wouldn't be posting here if I hadn't tried everything I could find on the interwebs...would appreciate any guidance from a seasoned sysadmin.

Here is my problem: cron jobs in /etc/cron.daily, /etc/cron.hourly etc. are running fine on my Slicehost Ubuntu server -- their execution is being logged to both /var/log/syslog and /var/log/cron.log

I've created two test cron jobs, one as root and one as an admin user, through crontab that are supposed to run every minute. Here is the output of crontab -l run as root

$ crontab -l
* * * * * /bin/date > /tmp/unicorns
$ crontab -u neil0 -l
* * * * * /home/neil0/crontab/unicorn.sh >> /home/neil0/logs/crontab.log >&1

EDIT 1: I didn't copy this exactly...there was no newline in the output and that was the source of the problem

here are the contents of unicorn.sh


but neither /home/neil0/logs/crontab.log nor /tmp/unicorns is being updated, and there is no record of these jobs being run in /var/log/syslog or /var/log/cron.log!

before you ask, it does appear that cron is running --

$ ps aux | grep cron
root      1588  0.0  0.1  18616   980 ?        Ss   12:31   0:00 /usr/sbin/cron
root      1798  0.0  0.1   3944   604 pts/0    R+   13:01   0:00 grep cron

in case you were wondering 'unicorn' is my replacement frustration word for 'F***' ever since a certain debugging snafu with a live website sooooo as you can see i'm pretty much at my wits end here. any help would be greatly appreciated.

  • Have you creating these as a crontab fragment in /etc/cron.d/?
    – Zoredache
    Oct 7, 2009 at 17:19
  • not sure what that means exactly...I created them using crontab on a file, like the file was called unicorn.cron and was just one line with * * * * * /bin/date > /tmp/unicorns and then i did $ crontab unicorn.cron Oct 7, 2009 at 17:22
  • i should mention that that command created files in /var/spool/cron/crontabs/ do i have to do something to get cron to pick those up? Oct 7, 2009 at 17:26

2 Answers 2


uh...huh. so as I'm guessing most of you already know, you need to end your crontab files with a newline. that was the whole issue. hope this helps someone else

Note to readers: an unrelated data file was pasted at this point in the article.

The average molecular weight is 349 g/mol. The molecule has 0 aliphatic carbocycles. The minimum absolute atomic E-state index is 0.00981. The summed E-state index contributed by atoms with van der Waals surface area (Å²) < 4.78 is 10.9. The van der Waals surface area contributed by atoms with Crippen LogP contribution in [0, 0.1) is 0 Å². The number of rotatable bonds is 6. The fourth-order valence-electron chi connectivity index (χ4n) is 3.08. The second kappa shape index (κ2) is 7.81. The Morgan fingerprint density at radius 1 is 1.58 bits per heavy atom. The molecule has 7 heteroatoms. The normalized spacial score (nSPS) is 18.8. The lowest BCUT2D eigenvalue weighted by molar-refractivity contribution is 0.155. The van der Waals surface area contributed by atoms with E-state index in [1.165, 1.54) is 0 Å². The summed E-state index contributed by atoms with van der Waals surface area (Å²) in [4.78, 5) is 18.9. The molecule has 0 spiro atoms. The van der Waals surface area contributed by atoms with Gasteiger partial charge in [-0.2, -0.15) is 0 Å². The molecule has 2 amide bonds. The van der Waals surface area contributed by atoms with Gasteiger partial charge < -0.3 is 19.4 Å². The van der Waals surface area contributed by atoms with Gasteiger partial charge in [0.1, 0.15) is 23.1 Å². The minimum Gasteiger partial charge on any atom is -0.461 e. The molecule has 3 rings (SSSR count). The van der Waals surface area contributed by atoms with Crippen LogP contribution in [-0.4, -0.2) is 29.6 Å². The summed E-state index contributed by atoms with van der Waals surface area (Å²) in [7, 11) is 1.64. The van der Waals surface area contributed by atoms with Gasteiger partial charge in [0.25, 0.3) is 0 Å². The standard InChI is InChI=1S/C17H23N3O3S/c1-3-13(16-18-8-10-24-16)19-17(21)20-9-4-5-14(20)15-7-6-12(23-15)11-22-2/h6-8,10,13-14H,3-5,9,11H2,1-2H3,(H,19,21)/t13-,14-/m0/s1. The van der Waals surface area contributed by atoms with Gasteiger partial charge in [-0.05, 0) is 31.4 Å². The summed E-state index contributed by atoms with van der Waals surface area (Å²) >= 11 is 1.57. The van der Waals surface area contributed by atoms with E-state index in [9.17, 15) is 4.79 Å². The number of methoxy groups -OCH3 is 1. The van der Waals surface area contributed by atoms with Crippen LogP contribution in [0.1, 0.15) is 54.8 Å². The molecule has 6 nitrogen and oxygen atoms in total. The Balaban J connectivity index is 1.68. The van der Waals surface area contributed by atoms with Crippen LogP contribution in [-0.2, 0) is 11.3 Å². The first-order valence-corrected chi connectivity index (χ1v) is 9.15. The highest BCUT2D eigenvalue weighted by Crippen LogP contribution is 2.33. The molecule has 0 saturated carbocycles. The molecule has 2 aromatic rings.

• Just curious how this happened in the first place. Were you editing the crontab files directly? Or were you editing them with 'crontab -e'? Oct 7, 2009 at 19:23
  • Well I just created the file (for example unicorn.cron) manually in emacs, put in the line you see above, and then added it to cron with crontab unicorn.cron I had done it this way in the past and it worked but I guess I had always fortuitously put a newline in. I just took a look at crontab -e and I guess that is the standard accepted way to create a new cron job for a user? Will def use in the future Oct 7, 2009 at 19:54
  • 2
    Yes 'crontab -e' is the way to go. It will open the existing cron file in your the program you have set to your EDITOR environment variable and then install it when you're done. It also does some sanity checks before installing the new file so I would think that it would have added the necessary newline. So if you want it to use emacs you just need to set the appropriate env variable. Oct 7, 2009 at 20:56
  • Hi @NeilSarkar, thanks a lot for sharing. May I ask how you can add a newline to crontab -e? I've been searching for a solution for the last 2 hours but no success. Naively putting newline character % at the end of the last command or below it does not work for me unfortunately
    – ericn
    Oct 23, 2012 at 8:54
  • I have 2 commands in my crontab as follows btw: */5 * * * * ec2-automate-backup.sh -v "vol-myvolumeid" -k 3 * * * * * unicorn.sh >> /root/logs/crontab.log
    – ericn
    Oct 23, 2012 at 8:59

Remember that in crontab, unlike in shell, you need to escape special characters, i.e.

0 0 * * * backup_command > /var/log/backup-$(date +**\\**%a).log

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